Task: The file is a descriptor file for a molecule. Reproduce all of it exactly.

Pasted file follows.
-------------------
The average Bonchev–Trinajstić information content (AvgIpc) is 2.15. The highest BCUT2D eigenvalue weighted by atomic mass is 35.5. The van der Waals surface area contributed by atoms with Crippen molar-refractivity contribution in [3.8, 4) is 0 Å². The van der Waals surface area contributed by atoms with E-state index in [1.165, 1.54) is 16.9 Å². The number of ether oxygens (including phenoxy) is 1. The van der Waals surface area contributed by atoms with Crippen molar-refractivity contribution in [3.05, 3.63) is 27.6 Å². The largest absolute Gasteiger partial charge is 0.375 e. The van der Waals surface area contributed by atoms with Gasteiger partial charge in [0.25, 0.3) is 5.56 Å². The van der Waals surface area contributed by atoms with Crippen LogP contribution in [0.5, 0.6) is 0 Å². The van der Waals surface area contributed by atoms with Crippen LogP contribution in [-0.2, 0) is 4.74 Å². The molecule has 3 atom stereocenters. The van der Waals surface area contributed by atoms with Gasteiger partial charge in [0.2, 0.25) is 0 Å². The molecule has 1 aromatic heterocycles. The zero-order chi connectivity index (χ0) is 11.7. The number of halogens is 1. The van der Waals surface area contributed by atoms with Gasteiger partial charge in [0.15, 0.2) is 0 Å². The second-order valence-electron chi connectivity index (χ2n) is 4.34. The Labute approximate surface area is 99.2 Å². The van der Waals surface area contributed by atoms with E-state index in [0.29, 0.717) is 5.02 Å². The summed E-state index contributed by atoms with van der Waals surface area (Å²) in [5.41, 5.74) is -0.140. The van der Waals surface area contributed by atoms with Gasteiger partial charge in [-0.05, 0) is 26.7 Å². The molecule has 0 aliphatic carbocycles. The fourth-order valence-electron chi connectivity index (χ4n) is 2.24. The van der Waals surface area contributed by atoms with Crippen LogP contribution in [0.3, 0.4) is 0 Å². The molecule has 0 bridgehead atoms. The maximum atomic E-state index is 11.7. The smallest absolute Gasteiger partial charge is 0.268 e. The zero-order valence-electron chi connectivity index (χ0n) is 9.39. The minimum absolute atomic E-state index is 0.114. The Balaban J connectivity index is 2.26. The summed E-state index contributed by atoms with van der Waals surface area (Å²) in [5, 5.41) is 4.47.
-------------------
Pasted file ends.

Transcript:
The average Bonchev–Trinajstić information content (AvgIpc) is 2.15. The highest BCUT2D eigenvalue weighted by atomic mass is 35.5. The van der Waals surface area contributed by atoms with Crippen molar-refractivity contribution in [3.8, 4) is 0 Å². The van der Waals surface area contributed by atoms with E-state index in [1.165, 1.54) is 16.9 Å². The number of ether oxygens (including phenoxy) is 1. The van der Waals surface area contributed by atoms with Crippen molar-refractivity contribution in [3.05, 3.63) is 27.6 Å². The largest absolute Gasteiger partial charge is 0.375 e. The van der Waals surface area contributed by atoms with Gasteiger partial charge in [0.25, 0.3) is 5.56 Å². The van der Waals surface area contributed by atoms with Crippen LogP contribution in [0.5, 0.6) is 0 Å². The van der Waals surface area contributed by atoms with Crippen LogP contribution in [-0.2, 0) is 4.74 Å². The molecule has 3 atom stereocenters. The van der Waals surface area contributed by atoms with Gasteiger partial charge in [0.2, 0.25) is 0 Å². The molecule has 1 aromatic heterocycles. The zero-order chi connectivity index (χ0) is 11.7. The number of halogens is 1. The van der Waals surface area contributed by atoms with Gasteiger partial charge in [0.15, 0.2) is 0 Å². The second-order valence-electron chi connectivity index (χ2n) is 4.34. The Labute approximate surface area is 99.2 Å². The van der Waals surface area contributed by atoms with E-state index in [0.29, 0.717) is 5.02 Å². The summed E-state index contributed by atoms with van der Waals surface area (Å²) in [5.41, 5.74) is -0.140. The van der Waals surface area contributed by atoms with Gasteiger partial charge in [-0.05, 0) is 26.7 Å². The molecule has 0 aliphatic carbocycles. The fourth-order valence-electron chi connectivity index (χ4n) is 2.24. The van der Waals surface area contributed by atoms with Crippen LogP contribution in [0.3, 0.4) is 0 Å². The molecule has 0 bridgehead atoms. The maximum atomic E-state index is 11.7. The smallest absolute Gasteiger partial charge is 0.268 e. The zero-order valence-electron chi connectivity index (χ0n) is 9.39. The minimum absolute atomic E-state index is 0.114. The Balaban J connectivity index is 2.26. The summed E-state index contributed by atoms with van der Waals surface area (Å²) in [5, 5.41) is 4.47.